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Click here to skip to a listing of the major cold waves to hit Seneca since the Big One of 1933!

 

Early Season Cold-- one truly remarkable thing about cold in Seneca is how early in the season it can occur, and this facet of Seneca's climate doesn't appear to have warmed up in recent years, eg. in Fall of 2002 a major cold spell began on October 12, and continued through the end of the month.... October 12-20 had nine days in a row with ground-freezing cold, beginning with an amazing 4 above zero on October 12, and continuing for eight more nights with lows of 4 to 12 degrees; then a few days of warming, followed by four more nights in the 5 to 9 degree range.... Then, October 31 hitting 11 below zero, which was 2002's lowest recorded temperature in Seneca.... Followed by a chilling 9 below zero on November 1.... such early season cold can also be mirrored in Springtime in Seneca, eg. March 18th, 2002 had 4 below zero-- goodbye to all your spring bulbs at those temperatures!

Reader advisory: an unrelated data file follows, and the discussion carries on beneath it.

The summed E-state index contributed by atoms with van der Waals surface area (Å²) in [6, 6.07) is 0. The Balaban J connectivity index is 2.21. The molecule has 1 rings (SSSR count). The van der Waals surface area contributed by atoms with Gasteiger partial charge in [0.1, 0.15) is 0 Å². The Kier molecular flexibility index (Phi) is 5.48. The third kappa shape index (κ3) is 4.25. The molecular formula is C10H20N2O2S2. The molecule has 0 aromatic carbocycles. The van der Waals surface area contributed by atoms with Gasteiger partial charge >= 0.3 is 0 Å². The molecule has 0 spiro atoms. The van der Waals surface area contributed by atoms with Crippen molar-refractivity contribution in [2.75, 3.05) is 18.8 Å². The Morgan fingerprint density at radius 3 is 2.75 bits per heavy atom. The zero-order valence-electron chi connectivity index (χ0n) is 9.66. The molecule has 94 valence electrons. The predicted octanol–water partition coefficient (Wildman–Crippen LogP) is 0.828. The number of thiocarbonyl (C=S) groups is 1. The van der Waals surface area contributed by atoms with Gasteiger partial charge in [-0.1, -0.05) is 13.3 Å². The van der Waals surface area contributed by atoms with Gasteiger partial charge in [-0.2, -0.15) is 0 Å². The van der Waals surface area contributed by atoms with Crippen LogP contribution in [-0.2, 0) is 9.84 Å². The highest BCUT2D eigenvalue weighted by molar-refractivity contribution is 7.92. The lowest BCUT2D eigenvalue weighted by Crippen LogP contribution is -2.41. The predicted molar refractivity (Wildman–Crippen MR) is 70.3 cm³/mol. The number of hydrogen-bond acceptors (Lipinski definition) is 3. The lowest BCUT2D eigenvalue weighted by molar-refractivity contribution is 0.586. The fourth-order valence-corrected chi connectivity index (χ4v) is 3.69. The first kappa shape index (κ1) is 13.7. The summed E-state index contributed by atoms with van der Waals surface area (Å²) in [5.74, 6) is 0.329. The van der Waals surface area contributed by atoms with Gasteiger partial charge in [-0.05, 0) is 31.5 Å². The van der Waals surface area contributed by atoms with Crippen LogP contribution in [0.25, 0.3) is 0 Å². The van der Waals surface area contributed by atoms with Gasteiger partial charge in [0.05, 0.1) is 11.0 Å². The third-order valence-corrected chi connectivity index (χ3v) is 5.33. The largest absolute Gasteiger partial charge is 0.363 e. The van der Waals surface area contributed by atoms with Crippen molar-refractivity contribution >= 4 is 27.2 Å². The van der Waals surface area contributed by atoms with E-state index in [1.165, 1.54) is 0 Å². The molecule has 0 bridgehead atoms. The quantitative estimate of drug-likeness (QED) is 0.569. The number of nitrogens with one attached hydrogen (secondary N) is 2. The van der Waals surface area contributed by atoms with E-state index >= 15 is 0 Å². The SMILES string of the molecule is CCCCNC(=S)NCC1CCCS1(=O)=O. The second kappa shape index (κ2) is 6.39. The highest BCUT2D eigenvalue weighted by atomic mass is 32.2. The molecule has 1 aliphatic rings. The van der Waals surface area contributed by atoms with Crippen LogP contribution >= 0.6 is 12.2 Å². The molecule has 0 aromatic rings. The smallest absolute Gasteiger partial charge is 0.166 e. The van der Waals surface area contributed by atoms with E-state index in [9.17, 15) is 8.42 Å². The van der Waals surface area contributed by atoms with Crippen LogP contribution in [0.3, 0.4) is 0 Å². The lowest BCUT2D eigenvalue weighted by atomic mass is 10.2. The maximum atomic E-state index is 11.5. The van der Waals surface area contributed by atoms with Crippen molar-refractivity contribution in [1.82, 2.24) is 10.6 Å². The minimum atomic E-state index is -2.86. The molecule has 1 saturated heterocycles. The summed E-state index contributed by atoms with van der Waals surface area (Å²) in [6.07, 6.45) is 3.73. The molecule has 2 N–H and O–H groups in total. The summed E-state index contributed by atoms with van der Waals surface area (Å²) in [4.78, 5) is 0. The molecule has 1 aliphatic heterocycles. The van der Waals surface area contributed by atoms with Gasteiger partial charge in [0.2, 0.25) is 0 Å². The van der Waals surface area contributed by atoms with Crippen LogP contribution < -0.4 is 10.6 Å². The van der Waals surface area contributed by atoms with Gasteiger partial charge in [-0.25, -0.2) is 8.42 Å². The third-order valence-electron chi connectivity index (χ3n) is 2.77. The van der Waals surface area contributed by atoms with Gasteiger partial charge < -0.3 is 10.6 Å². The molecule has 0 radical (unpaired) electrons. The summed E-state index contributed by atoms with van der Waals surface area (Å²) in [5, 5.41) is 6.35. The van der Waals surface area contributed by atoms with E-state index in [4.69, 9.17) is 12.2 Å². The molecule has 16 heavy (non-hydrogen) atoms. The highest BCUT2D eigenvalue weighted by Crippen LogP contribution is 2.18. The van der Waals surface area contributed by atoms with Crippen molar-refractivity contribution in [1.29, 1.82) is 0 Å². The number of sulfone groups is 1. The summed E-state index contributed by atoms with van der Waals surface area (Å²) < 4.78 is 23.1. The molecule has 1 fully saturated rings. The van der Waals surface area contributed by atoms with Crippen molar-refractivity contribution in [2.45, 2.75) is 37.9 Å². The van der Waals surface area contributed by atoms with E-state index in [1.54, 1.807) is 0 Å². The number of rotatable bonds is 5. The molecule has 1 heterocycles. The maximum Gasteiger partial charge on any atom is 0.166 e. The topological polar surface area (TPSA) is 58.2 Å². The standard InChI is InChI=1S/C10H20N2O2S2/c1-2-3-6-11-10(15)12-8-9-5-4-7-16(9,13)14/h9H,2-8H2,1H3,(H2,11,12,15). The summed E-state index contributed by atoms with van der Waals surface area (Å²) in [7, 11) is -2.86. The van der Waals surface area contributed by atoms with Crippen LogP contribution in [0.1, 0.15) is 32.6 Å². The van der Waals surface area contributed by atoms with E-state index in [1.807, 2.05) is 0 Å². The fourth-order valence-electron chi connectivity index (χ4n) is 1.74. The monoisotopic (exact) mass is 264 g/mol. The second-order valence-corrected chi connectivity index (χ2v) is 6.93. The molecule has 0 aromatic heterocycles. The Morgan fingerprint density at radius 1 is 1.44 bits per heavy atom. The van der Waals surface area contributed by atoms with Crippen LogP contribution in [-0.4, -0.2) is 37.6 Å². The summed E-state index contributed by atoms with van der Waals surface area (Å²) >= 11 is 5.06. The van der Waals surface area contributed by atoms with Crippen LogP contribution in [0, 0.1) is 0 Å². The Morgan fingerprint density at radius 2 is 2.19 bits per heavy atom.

The Daily Rise and Fall of temperatures is called "Diurnal change."

Seneca ought to also be famous for its insane dirurnal temperature changes... Often late summer/early fall is the prime season for these, with very clear dry air and longer nights to foster intense radiational cooling. Example: October 7, 1964, high of a summery 82, but a morning low of 22 degrees. The day before had had a low of 18, with a high of 78. These daily changes of 50-60 degrees are not unusual in Seneca... And there are places in Oregon with even more insane diurnal changes than even Seneca! My contender for that honor goes to Fremont, in the Fort Rock Valley of Central Oregon, perhaps 60 air miles SE of Bend, and at an elevation of 4500 feet. A sample from the record: September 23, 1993: morning low of 10 and afternoon high a very pleasant 71, followed a few days later on Sept. 29th with a high of 87 and a low of 20 degrees! --- Note: Fremont was a regular Co-op reporting station from 1909 to 1996; it was not a town, but some kind of Ranch. In more recent years, it appears to have been replaced by a station named "Cabin Lake," some 10 miles to the NE; Cabin Lake is part of a small park, and my monitoring of it so far shows it to be quite comparable to the old Fremont in terms of climate. Even more recently, a station called "Fort Rock" is filling the official records, appearing in most respects similar to the three preceding stations around the Christmas Lake Valley-Fort Rock area (those being, "Lake," Fremont, and Cabin Lake).